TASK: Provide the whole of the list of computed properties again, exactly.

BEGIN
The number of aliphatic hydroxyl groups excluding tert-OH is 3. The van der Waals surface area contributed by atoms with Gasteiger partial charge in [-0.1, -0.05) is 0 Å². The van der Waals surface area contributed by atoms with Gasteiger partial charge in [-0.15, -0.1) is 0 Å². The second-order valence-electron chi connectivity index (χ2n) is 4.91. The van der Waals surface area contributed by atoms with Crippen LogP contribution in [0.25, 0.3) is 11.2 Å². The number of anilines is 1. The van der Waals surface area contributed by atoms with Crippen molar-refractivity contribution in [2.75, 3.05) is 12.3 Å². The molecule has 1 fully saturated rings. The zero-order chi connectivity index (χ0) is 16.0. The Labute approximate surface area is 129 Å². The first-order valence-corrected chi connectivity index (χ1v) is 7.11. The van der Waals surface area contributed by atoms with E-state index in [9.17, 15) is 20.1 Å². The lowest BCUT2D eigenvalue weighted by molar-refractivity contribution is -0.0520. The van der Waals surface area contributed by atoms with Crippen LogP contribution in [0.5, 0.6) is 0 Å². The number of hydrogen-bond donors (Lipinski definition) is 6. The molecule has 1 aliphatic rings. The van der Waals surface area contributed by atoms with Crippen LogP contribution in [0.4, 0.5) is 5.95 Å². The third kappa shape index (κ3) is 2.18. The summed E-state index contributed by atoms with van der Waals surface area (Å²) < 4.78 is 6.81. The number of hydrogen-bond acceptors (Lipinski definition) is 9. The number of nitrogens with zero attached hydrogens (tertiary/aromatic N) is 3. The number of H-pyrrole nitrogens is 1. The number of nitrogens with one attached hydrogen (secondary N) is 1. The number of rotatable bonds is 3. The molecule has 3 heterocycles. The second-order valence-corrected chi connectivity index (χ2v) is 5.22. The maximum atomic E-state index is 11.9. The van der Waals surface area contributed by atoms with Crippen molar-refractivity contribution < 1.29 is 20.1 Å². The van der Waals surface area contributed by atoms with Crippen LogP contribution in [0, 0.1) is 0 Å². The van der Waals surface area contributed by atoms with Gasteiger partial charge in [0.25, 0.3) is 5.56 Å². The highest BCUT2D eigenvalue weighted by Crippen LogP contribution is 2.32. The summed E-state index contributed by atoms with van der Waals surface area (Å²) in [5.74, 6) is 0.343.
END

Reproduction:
The number of aliphatic hydroxyl groups excluding tert-OH is 3. The van der Waals surface area contributed by atoms with Gasteiger partial charge in [-0.1, -0.05) is 0 Å². The van der Waals surface area contributed by atoms with Gasteiger partial charge in [-0.15, -0.1) is 0 Å². The second-order valence-electron chi connectivity index (χ2n) is 4.91. The van der Waals surface area contributed by atoms with Crippen LogP contribution in [0.25, 0.3) is 11.2 Å². The number of anilines is 1. The van der Waals surface area contributed by atoms with Crippen molar-refractivity contribution in [2.75, 3.05) is 12.3 Å². The molecule has 1 fully saturated rings. The zero-order chi connectivity index (χ0) is 16.0. The Labute approximate surface area is 129 Å². The first-order valence-corrected chi connectivity index (χ1v) is 7.11. The van der Waals surface area contributed by atoms with E-state index in [9.17, 15) is 20.1 Å². The lowest BCUT2D eigenvalue weighted by molar-refractivity contribution is -0.0520. The van der Waals surface area contributed by atoms with Crippen LogP contribution in [0.5, 0.6) is 0 Å². The number of hydrogen-bond donors (Lipinski definition) is 6. The molecule has 1 aliphatic rings. The van der Waals surface area contributed by atoms with Crippen LogP contribution in [0.4, 0.5) is 5.95 Å². The third kappa shape index (κ3) is 2.18. The summed E-state index contributed by atoms with van der Waals surface area (Å²) < 4.78 is 6.81. The number of hydrogen-bond acceptors (Lipinski definition) is 9. The number of nitrogens with zero attached hydrogens (tertiary/aromatic N) is 3. The number of H-pyrrole nitrogens is 1. The number of nitrogens with one attached hydrogen (secondary N) is 1. The number of rotatable bonds is 3. The molecule has 3 heterocycles. The second-order valence-corrected chi connectivity index (χ2v) is 5.22. The maximum atomic E-state index is 11.9. The van der Waals surface area contributed by atoms with Crippen molar-refractivity contribution < 1.29 is 20.1 Å². The van der Waals surface area contributed by atoms with Crippen LogP contribution in [0, 0.1) is 0 Å². The van der Waals surface area contributed by atoms with Gasteiger partial charge in [0.25, 0.3) is 5.56 Å². The highest BCUT2D eigenvalue weighted by Crippen LogP contribution is 2.32. The summed E-state index contributed by atoms with van der Waals surface area (Å²) in [5.74, 6) is 0.343.